Book Review: DARK TIDES by Phillipa Greggory

Title in white on turquoise with
Genre: Historical
Age Range: Adult
Star Rating: 2.5 stars
Series: yes - second book



Book cover for DARK TIDES: title in gold on a lack below a red boat with a border of leaves, ferns, and flowers

Midsummer Eve 1670. Two unexpected visitors arrive at a shabby warehouse on the south side of the River Thames. The first is a wealthy man hoping to find the lover he deserted twenty-one years before. James Avery has everything to offer, including the favour of the newly restored King Charles II, and he believes that the warehouse’s poor owner Alinor has the one thing his money cannot buy—his son and heir.

The second visitor is a beautiful widow from Venice in deepest mourning. She claims Alinor as her mother-in-law and has come to tell Alinor that her son Rob has drowned in the dark tides of the Venice lagoon.

Alinor writes to her brother Ned, newly arrived in faraway New England and trying to make a life between the worlds of the English newcomers and the American Indians as they move toward inevitable war. Alinor tells him that she knows—without doubt—that her son is alive and the widow is an imposter.

Synopsis taken from Goodreads. Add to your shelves here.


DARK TIDES is the second book set in the 1600s about more ordinary people than you typically see in historical fiction. It is so interesting to read about their lives, particularly as the warehouse is based in the part of London that’s mine – Bermondsey (North Southwark.) There’s such a rich history here, and to finally see it in mainstream fiction is such a delight.

Ned’s life in America was interesting – his common sense stance of trying to live in peace while tensions between the settlers and Native Tribes rise. An air of tragedy hangs over it, as you know that (though the book doesn’t show it) war is about to come, and it will be wholesale slaughter by the bigotted settlers. His story has no impact whatsoever on the main story about Livia being a scheming, horrible person, so could have been remove completely without any impact, but was interesting enough that I didn’t mind.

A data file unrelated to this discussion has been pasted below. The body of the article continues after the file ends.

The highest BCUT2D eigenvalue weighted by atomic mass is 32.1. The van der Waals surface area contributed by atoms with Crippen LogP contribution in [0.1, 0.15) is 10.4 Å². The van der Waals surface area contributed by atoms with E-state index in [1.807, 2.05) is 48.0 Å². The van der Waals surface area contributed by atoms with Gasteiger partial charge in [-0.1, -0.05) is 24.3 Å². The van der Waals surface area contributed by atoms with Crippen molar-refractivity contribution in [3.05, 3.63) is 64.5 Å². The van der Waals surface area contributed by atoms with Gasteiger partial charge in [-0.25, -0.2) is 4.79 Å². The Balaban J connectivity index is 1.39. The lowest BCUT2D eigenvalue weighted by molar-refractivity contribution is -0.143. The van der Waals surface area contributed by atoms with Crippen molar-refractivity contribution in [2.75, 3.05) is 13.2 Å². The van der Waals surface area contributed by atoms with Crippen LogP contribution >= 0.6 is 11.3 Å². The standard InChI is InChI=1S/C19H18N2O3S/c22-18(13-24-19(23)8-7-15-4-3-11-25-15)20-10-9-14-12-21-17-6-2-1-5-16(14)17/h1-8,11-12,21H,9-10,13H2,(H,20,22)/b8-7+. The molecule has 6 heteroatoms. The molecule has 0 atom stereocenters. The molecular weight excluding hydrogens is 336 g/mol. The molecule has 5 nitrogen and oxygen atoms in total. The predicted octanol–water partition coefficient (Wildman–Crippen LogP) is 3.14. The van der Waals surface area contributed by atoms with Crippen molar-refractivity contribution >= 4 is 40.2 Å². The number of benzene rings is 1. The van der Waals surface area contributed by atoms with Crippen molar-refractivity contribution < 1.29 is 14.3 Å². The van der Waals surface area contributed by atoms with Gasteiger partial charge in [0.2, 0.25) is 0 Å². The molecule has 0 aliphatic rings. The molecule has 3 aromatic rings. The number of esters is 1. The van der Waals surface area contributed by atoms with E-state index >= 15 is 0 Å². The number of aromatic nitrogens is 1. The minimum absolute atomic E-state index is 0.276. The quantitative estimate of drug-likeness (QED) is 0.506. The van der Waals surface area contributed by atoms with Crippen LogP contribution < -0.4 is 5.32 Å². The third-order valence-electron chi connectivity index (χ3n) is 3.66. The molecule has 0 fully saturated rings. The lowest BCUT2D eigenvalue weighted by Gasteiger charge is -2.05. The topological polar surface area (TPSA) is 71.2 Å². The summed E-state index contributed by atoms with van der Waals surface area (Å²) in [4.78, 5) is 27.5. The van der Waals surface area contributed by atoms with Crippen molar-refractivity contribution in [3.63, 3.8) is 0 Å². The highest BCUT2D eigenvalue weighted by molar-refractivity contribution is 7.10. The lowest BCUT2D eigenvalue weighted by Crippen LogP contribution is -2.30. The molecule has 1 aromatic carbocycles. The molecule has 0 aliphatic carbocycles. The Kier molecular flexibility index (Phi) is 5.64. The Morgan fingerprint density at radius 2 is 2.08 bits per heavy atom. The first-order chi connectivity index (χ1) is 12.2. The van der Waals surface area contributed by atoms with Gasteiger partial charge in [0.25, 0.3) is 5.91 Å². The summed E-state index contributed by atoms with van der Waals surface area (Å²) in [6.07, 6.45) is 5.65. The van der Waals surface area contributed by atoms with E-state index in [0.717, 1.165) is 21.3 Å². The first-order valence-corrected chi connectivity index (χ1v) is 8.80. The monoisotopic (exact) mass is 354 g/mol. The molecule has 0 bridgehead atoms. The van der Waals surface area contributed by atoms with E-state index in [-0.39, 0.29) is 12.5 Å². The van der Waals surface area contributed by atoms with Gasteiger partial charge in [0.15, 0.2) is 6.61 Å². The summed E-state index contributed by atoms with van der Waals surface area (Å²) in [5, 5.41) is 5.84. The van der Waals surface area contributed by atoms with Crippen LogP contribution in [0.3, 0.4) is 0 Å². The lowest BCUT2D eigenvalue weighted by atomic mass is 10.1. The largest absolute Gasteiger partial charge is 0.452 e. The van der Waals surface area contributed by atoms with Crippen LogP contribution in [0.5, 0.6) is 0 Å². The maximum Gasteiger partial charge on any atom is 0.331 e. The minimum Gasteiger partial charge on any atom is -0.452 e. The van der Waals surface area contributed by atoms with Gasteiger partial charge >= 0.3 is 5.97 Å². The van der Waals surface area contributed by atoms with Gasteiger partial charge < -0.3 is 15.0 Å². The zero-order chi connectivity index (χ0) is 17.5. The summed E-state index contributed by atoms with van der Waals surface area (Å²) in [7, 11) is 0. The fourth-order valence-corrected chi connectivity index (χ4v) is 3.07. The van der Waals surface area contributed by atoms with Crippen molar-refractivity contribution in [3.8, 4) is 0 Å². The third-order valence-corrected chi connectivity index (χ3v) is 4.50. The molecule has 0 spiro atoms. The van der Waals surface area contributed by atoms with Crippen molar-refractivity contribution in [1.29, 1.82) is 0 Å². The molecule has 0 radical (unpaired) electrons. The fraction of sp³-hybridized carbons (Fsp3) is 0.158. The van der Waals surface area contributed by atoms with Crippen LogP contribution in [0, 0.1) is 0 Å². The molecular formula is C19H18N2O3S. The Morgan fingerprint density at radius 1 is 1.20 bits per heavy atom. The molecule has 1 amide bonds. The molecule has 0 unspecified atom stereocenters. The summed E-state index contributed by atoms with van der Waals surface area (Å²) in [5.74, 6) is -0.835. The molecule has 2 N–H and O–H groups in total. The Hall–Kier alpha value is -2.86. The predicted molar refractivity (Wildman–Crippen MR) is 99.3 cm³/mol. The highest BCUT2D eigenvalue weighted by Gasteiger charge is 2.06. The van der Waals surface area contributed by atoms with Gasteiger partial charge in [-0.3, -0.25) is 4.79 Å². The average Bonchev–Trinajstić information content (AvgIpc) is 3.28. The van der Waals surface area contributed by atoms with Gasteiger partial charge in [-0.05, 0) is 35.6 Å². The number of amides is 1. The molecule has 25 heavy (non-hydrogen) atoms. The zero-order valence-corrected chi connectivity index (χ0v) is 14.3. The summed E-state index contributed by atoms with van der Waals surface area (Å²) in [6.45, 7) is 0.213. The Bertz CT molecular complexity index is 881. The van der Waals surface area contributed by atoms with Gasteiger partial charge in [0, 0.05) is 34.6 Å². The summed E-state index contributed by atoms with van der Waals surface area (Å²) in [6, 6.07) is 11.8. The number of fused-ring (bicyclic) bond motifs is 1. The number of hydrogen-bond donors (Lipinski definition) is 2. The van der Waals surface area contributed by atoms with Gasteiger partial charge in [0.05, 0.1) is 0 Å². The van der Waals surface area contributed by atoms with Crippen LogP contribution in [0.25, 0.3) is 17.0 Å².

The tricky thing about reading this book was I could see just how much Livia was exploiting everyone, see how badly she was going to use them then leave them to ruin, and I didn’t understand why no one around her could. After all, the first book, TIDELANDS, was a series of mistakes that come back to burn the characters, and you really think they’d have learnt the lesson.

Alinor distrusted Livia, as did Sarah and Johnnie to a lesser degree, but Alys paid them attention, and James fell right into the trap too. From about page 200, I knew how the disaster that would make up the finale would go. All this made the book drag a fair bit (taking me three times longer to read than anything else of comparable length recently) as I just wanted to shake them all to open their eyes and have a bit of common sense.

To make it even more frustrating, when it all finally came out (and I felt a lot of “well, duh, she’s been exploiting you all”), Livia doesn’t even get her comeuppance. She gets most of what she wants and walks away. Maybe it’s more realistic, but it’s not satisfying. I’d spent almost 500 pages hating her and reading on only to see her own lies take her down, and that just doesn’t happen. Not even a hint that James is going to not give her what she wants, effectively stripping away everything she’s built. Yes, Sarah takes over the money-making scheme, but that’s about it.

Read my reviews of other books by Phillipa Greggory:

Fairmile (this series):


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